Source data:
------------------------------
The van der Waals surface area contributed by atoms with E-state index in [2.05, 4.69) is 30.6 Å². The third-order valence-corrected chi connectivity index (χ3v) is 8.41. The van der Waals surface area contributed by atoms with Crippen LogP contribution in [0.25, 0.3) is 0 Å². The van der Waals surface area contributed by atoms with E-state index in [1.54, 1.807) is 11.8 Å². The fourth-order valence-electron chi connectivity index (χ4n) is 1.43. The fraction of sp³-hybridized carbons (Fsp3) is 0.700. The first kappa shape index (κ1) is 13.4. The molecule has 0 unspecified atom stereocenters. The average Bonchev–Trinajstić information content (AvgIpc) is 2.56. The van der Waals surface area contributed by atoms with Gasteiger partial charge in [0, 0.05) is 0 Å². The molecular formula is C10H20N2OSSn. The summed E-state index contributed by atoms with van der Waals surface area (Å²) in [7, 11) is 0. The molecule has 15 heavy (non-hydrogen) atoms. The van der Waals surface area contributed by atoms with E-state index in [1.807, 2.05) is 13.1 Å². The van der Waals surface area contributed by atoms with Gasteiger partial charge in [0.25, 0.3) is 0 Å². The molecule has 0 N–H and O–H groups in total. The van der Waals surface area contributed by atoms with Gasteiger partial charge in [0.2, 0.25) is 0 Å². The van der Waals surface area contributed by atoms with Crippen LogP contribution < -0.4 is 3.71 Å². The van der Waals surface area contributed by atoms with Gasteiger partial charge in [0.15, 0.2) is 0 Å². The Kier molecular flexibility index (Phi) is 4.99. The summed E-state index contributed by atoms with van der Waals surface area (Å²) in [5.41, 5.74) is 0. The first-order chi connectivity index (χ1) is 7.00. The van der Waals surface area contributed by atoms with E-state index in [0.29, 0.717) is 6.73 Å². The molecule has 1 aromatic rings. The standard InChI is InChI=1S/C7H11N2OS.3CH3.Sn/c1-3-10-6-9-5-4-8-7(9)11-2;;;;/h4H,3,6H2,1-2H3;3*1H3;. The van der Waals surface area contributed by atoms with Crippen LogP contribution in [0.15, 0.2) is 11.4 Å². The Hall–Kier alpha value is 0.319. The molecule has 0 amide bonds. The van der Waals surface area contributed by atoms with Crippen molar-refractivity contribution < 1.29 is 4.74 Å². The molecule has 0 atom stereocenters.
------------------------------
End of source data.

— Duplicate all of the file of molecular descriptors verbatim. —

The van der Waals surface area contributed by atoms with E-state index in [2.05, 4.69) is 30.6 Å². The third-order valence-corrected chi connectivity index (χ3v) is 8.41. The van der Waals surface area contributed by atoms with Crippen LogP contribution in [0.25, 0.3) is 0 Å². The van der Waals surface area contributed by atoms with E-state index in [1.54, 1.807) is 11.8 Å². The fourth-order valence-electron chi connectivity index (χ4n) is 1.43. The fraction of sp³-hybridized carbons (Fsp3) is 0.700. The first kappa shape index (κ1) is 13.4. The molecule has 0 unspecified atom stereocenters. The average Bonchev–Trinajstić information content (AvgIpc) is 2.56. The van der Waals surface area contributed by atoms with Gasteiger partial charge in [0, 0.05) is 0 Å². The molecular formula is C10H20N2OSSn. The summed E-state index contributed by atoms with van der Waals surface area (Å²) in [7, 11) is 0. The molecule has 15 heavy (non-hydrogen) atoms. The van der Waals surface area contributed by atoms with E-state index in [1.807, 2.05) is 13.1 Å². The van der Waals surface area contributed by atoms with Gasteiger partial charge in [0.25, 0.3) is 0 Å². The molecule has 0 N–H and O–H groups in total. The van der Waals surface area contributed by atoms with Gasteiger partial charge in [0.2, 0.25) is 0 Å². The van der Waals surface area contributed by atoms with Crippen LogP contribution < -0.4 is 3.71 Å². The van der Waals surface area contributed by atoms with Gasteiger partial charge in [0.15, 0.2) is 0 Å². The Kier molecular flexibility index (Phi) is 4.99. The summed E-state index contributed by atoms with van der Waals surface area (Å²) in [5.41, 5.74) is 0. The first-order chi connectivity index (χ1) is 7.00. The van der Waals surface area contributed by atoms with E-state index in [0.29, 0.717) is 6.73 Å². The molecule has 1 aromatic rings. The standard InChI is InChI=1S/C7H11N2OS.3CH3.Sn/c1-3-10-6-9-5-4-8-7(9)11-2;;;;/h4H,3,6H2,1-2H3;3*1H3;. The van der Waals surface area contributed by atoms with Crippen LogP contribution in [0.15, 0.2) is 11.4 Å². The Hall–Kier alpha value is 0.319. The molecule has 0 amide bonds. The van der Waals surface area contributed by atoms with Crippen molar-refractivity contribution < 1.29 is 4.74 Å². The molecule has 0 atom stereocenters.